Novelists often have strongly held political views. Nobel Prize-winning novelists are obviously no exception.
But what is surprising about the winner of this year’s Nobel Prize for Literature, the Peruvian Mario Vargas Llosa, is just what those political views entail. Vargas Llosa is a classical liberal. With varying degrees of sympathy, Australians might call his politics free market liberalism, libertarianism, or neo-liberalism.
In other words, he’s a supporter of liberty. And not in the vague, collectivist sense offered by those who speak of freedom as taking control of the state for their own purposes. But in the individual sense. Vargas Llosa supports low taxes, limited government, private property, and free markets. He’s even a fan of business, describing it in a 2003 essay as a “beneficent institution of development and progress”.
While most commentary has mentioned Vargas Llosa’s strong political beliefs in passing, his politics is more than incidental to his life and work. He won the Nobel “for his cartography of structures of power and his trenchant images of the individual’s resistance, revolt, and defeat”. The thread which ties his novels together is the human desire for freedom, and many of his essays and non-fiction work apply liberal philosophy to Latin American politics.
One of the earlier political controversies he engaged as a liberal was opposing the nationalisation of the Peru’s banks by president Alan García in 1987. García, who has had a second term as president since 2006, now celebrates Vargas Llosa’s Nobel win.
On the back of that campaign, and with a new liberal political party, Vargas Llosa ran for the Peruvian presidency in 1990. He lost.
Since then he has been Peru’s most prominent and fearsome advocate for individual liberty and liberal democracy. His influence in Peru is so substantial he triggered a ministerial ousting last month when he resigned from a museum committee to protest a new law excusing human rights abuses under Alberto Fujimori, Peru’s president during the 1990s. Fujimori is now in jail, but has many allies in Peruvian politics.
Vargas Llosa has had a long running stoush with Cuba’s Fidel Castro, and Venezuela’s Hugo Chavez, describing the latter as autocratic. He has close relationships with free market think tanks in Latin America, in the United States and around the world.
That’s his political credentials. But why are they so surprising? Vargas Llosa has just won one of the highest prizes for literature. There’s been speculation his political views meant he didn’t get the Nobel earlier.
We seem to presume that culture is the sole responsibility of the left. Perhaps justifiably: I don’t think it’s overgeneralising to say the majority of artists, actors, writers and musicians profess near uniformly social democratic views.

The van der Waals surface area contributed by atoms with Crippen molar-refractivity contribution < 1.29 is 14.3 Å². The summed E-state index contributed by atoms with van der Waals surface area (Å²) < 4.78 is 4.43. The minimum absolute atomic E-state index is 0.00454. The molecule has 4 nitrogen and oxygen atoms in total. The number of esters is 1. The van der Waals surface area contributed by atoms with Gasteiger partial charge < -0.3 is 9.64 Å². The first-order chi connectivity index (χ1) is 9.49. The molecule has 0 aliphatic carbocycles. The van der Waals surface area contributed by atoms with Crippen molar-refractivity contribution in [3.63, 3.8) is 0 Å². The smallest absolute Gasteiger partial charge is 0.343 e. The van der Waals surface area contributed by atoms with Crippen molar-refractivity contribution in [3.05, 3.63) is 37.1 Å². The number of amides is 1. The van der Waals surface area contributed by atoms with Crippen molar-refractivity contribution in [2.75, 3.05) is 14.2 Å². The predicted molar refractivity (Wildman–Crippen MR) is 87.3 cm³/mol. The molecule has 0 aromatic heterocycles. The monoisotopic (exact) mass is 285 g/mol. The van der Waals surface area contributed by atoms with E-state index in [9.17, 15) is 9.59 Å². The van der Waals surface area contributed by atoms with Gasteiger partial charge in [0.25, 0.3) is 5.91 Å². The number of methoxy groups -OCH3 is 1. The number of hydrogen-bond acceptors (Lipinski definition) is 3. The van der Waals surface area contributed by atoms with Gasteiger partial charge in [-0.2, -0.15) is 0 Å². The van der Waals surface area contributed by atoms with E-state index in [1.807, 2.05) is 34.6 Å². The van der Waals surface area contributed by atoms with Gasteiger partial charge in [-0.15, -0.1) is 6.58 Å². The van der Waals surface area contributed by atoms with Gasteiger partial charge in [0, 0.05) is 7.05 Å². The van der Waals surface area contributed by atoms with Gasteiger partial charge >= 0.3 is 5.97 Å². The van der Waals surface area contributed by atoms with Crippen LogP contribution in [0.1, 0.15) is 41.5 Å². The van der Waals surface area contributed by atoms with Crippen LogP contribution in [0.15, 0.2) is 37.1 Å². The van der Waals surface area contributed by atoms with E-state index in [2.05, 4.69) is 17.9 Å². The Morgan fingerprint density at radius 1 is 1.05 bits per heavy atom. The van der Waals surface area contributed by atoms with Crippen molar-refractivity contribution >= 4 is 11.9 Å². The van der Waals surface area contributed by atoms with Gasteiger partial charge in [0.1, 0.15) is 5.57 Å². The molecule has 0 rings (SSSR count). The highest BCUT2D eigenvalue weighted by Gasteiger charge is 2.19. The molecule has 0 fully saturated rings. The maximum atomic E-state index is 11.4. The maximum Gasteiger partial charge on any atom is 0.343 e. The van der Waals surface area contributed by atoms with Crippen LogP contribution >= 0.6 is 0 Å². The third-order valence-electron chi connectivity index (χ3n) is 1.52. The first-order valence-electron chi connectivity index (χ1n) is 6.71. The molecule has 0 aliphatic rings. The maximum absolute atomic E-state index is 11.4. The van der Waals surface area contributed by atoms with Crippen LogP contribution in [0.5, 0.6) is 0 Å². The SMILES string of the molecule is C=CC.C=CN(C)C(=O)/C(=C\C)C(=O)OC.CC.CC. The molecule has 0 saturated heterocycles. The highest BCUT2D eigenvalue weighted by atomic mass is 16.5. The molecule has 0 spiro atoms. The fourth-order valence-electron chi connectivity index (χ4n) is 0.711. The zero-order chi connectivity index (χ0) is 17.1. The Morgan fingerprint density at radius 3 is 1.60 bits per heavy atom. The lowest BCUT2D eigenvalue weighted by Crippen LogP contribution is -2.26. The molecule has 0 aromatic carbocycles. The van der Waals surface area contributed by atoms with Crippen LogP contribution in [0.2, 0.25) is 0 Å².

The Argentinian writer Luisa Valenzuela said Vargas Llosa’s liberal politics “stains his literature”.
Liberalism is easily caricatured. First as a political philosophy of cruelty that believes all people should be subjected to the harsh storm of the marketplace. Only those who manage not to drown deserve to survive. Or alternatively, as a dictatorship of the accountants, obsessed with efficiency and streamlining above all human concerns.
Against these caricatures, liberalism’s critics offer a vision of a society built on compassion and cooperation. And this vision is easy to sentimentalise.
Certainly, liberalism resists collective goals. As a philosophy it provides no support for the pursuit of national greatness, which throughout history has been the source of much romantic sentiment. So liberals struggle to tell “national” stories as they are sceptical that artificial collectives like the nation have any real moral agency. Only individuals do.
In 1997, Vargas Llosa told the Los Angeles Times that the great battle of the future was the “battle against borders, against this provincial, small, petty vision that defines a human being through the idea of a nation”.
Vargas Llosa’s achievement is to show that liberalism has its own romantic elements. Individual liberty is as much a cultural achievement as a political one. When individuals are able to pursue their own goals, free from the structures of the state or the collective, they are able to self-actualise – to realise their own potential and live their preferred life.
It was, after all, the development of individualism that provided the spark for modernity. The great Swiss historian Jacob Burckhardt argued the cultural and philosophical achievements of the Italian Renaissance were largely attributable to the idea of the individual as a unit. It’s easy to trace this idea through history to the 21st century political philosophy espoused by liberals like Vargas Llosa.
Last week the Mexican historian Enrique Krauze described Vargas Llosa’s win as “an act of justice toward literature and toward liberty. They are two inseparable words”.
If nothing else, his deserved Nobel Prize should remind us that culture, art, and creativity are not just franchises of left-wing politics. Individual liberty has the capacity to stir the heart as much as collectivism.